No typo there.
I didn’t mean to write Ash “Wednesday” — the start of the forty days leading up to Easter. The day marked by a sign of the cross on the forehead, often in ashes, as a sign of penance and witness.
So what is Ash Worship?
More fundamentally: What are ashes? How are they created? And what purpose do they serve?
Ashes are produced whenever something burns. But are all fires created equal?
Some fires are cozy. We light them for warmth and comfort, camaraderie and romance… perhaps even passion.
Some fires are cleansing. Intentionally lit and carefully monitored, to clear land for what we consider a “higher” use.
Some are wildfires. Ignited through Your acts, Lord, or through human carelessness (our own or someone else’s). They rage out of control, consuming everything in their path.
Some fires are called arson. Deliberately set by those seeking “thrills” or vengeance… perhaps even illicit financial gain.
In every case, ashes are the remains of whatever has burned up. The residue of whatever fueled the fire. A tangible testimony — of good or harm — that provokes a response in us.
Isn’t the same true for “fires” of the soul, Lord? Some may be cozy and cleansing. But others are wildly destructive, leaving us charred from the inside out.
Soul Fires started by our own naivete or negligence. Soul Fires started by the selfish (sinful) actions of others whose choices shatter our hearts and our hope. Soul Fires we all too offen “fan into flame” by our own misguided thinking.
How are we to respond to these kinds of fires, Lord? And when does our response become Ash Worship?
“Godly sorrow brings repentance that leads to salvation and leaves no regret, but worldly sorrow brings death.” (2 Corinthians 7:10)
Sorrow is a real and right response to loss, whatever that loss may be. Loss of love… or a loved one. Loss of dreams or an “expected” future. Loss of innocence. Loss of control (or the illusion that we ever had it). Loss of security, as we had defined it. Loss of hope.
There is a grief that comes with loss that cannot — and should not — be denied. A grief that should be acknowledged and experienced. A grief that honors the memory of what The Fire took from us… and bathes our wounds with tears.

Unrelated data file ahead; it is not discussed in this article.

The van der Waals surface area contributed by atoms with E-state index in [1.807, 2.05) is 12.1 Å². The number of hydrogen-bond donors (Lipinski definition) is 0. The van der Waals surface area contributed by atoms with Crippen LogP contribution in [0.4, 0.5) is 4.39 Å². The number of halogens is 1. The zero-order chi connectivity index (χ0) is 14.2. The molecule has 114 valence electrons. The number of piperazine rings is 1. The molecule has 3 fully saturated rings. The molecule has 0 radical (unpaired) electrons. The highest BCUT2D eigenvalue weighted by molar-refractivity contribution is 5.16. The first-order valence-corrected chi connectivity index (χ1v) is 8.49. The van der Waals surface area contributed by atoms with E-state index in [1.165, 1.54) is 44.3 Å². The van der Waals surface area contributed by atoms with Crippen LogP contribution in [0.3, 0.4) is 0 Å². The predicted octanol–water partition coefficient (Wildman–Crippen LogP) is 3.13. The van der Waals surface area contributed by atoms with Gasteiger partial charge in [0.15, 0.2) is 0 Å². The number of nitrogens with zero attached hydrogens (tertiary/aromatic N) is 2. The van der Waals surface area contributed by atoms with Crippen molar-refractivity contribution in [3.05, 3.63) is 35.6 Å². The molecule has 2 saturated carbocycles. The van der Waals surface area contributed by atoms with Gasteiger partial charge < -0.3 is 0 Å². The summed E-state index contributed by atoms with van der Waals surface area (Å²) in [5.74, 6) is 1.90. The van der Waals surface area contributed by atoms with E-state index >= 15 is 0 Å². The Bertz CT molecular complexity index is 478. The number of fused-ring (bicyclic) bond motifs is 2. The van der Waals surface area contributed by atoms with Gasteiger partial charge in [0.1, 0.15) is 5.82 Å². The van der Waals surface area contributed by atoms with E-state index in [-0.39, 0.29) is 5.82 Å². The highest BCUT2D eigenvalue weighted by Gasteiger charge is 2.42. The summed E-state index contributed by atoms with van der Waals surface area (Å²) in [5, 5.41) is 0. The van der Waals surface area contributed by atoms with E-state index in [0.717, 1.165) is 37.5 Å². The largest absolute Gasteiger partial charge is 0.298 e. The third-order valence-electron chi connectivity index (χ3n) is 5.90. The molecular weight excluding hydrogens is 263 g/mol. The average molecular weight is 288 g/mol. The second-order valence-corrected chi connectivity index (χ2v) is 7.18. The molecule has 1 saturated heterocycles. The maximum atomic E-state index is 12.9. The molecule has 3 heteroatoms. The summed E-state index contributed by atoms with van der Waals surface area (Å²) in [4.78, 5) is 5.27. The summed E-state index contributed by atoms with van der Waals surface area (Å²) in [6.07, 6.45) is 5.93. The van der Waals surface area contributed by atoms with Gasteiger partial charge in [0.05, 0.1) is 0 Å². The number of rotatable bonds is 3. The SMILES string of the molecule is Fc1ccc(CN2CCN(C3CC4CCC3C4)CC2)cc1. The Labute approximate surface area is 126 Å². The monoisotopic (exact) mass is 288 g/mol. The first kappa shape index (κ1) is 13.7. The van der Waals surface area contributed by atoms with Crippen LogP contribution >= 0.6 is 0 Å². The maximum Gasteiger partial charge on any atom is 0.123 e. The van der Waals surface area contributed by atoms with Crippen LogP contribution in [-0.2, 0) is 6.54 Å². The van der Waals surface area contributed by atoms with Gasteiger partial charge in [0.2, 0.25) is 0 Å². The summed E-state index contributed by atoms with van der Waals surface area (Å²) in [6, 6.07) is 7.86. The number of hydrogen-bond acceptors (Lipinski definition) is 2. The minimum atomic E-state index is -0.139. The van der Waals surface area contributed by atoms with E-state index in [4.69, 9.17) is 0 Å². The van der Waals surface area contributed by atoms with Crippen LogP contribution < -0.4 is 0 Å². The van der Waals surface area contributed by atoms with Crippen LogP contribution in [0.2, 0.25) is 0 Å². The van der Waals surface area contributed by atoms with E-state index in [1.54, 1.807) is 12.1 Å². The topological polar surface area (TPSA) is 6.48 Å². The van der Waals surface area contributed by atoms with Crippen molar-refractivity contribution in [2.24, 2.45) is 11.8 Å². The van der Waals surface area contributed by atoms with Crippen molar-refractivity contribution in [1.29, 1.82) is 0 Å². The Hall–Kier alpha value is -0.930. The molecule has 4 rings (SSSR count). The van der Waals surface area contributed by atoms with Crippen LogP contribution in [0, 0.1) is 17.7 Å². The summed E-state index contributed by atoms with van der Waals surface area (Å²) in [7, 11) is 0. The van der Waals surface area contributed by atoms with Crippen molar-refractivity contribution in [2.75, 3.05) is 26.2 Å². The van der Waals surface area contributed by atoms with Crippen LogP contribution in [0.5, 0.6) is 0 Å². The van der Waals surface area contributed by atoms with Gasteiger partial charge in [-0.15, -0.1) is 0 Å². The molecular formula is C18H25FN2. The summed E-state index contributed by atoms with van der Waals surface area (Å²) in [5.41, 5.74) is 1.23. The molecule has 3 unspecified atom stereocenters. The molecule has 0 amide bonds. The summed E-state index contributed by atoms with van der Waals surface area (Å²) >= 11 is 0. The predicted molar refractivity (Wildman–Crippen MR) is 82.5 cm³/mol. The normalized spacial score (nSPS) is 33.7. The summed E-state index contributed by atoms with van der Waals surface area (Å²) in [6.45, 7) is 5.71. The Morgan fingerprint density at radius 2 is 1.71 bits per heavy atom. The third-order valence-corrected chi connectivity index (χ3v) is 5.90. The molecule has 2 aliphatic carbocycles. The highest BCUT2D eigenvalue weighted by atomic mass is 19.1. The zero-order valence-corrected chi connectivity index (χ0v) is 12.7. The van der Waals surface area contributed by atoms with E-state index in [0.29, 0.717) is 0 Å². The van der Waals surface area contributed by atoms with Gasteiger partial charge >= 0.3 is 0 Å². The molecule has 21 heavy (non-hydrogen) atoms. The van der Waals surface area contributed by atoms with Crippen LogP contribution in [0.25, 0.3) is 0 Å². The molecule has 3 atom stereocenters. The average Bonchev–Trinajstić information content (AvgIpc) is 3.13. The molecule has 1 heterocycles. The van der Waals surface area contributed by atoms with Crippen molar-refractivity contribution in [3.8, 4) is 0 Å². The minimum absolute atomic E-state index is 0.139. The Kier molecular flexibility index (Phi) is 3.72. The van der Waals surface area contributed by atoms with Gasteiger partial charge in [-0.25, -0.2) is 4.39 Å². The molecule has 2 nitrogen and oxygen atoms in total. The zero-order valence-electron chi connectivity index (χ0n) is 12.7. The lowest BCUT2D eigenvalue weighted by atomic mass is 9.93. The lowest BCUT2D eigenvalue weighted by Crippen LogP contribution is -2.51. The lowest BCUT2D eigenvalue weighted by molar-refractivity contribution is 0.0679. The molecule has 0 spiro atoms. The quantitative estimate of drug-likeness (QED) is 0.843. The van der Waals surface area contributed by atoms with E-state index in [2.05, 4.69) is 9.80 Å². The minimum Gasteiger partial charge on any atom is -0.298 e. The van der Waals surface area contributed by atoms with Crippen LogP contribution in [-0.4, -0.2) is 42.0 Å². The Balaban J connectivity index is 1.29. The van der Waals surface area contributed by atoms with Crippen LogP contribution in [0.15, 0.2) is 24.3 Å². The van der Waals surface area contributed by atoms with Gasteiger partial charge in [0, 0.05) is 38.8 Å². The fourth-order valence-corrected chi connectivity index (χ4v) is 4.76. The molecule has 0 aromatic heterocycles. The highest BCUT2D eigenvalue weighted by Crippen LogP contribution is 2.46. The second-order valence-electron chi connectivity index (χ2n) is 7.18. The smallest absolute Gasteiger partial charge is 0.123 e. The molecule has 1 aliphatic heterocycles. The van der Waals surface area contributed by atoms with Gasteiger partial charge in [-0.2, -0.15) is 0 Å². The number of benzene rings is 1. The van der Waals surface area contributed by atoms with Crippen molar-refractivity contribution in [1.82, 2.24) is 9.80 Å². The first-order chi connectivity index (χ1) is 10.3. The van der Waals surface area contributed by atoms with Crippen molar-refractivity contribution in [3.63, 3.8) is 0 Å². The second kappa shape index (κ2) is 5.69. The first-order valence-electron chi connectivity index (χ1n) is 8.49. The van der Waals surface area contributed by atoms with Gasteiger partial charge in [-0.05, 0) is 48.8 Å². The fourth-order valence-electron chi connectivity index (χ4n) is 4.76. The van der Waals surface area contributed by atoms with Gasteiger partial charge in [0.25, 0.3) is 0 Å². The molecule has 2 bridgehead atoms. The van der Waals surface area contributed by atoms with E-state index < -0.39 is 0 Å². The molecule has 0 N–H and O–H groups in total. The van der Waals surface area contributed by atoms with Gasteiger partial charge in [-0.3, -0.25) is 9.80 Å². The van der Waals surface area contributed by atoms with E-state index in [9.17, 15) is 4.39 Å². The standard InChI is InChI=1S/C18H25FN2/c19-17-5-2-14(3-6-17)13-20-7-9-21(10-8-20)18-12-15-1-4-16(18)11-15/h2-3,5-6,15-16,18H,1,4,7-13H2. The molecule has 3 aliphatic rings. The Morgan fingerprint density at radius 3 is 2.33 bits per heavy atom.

But such healthy grief is not meant to consume us, like The Fire consumed whatever we are grieving. “There is a time for everything… a time to weep and a time to laugh; a time to mourn and a time to dance” (Ecclesiastes 3:1a,4). And we will miss that future laughter and dancing whenever we start to worship the ashes.
Whenever we build a Monument to our Misery.
Whenever we make an Altar out of our Anguish.
What do we “sacrifice” at that altar? The Truth about You, Lord, and/or The Truth about ourselves? The Freedom that You died to purchase for us? (Because we are stuck in — and holding onto — the lies that keep us in bondage?)
What ashes are we still worshiping? What can — and will — we do, even today, to shift more of our focus in worship to You, Lord?
Haven’t You given us The Answer, Lord, in Your very own words?
“The Spirit of the Sovereign Lord is on Me, because the Lord has anointed Me to proclaim good news to the poor… to comfort those who mourn, and provide for those who grieve… to bestow on them a crown of beauty instead of ashes…” (Isaiah 61:1,3)
Where do we wear a crown, Lord? On our heads — the “home” of our brains, our thoughts and beliefs. The very place You declare is The KEY. The place where real Victory is gained.
“We demolish arguments and every pretension that sets itself up against the knowledge of God, and we take captive every thought to make it obedient to Christ.” (2 Corinthians 10:5)
One third of the treasure known as Yellowstone National Park burned in 1988. Now, 27 years later, the regeneration some thought was all but impossible is happening!
Regeneration. Restoration. Beauty from ashes.
It’s what You do, Lord. What only You can do.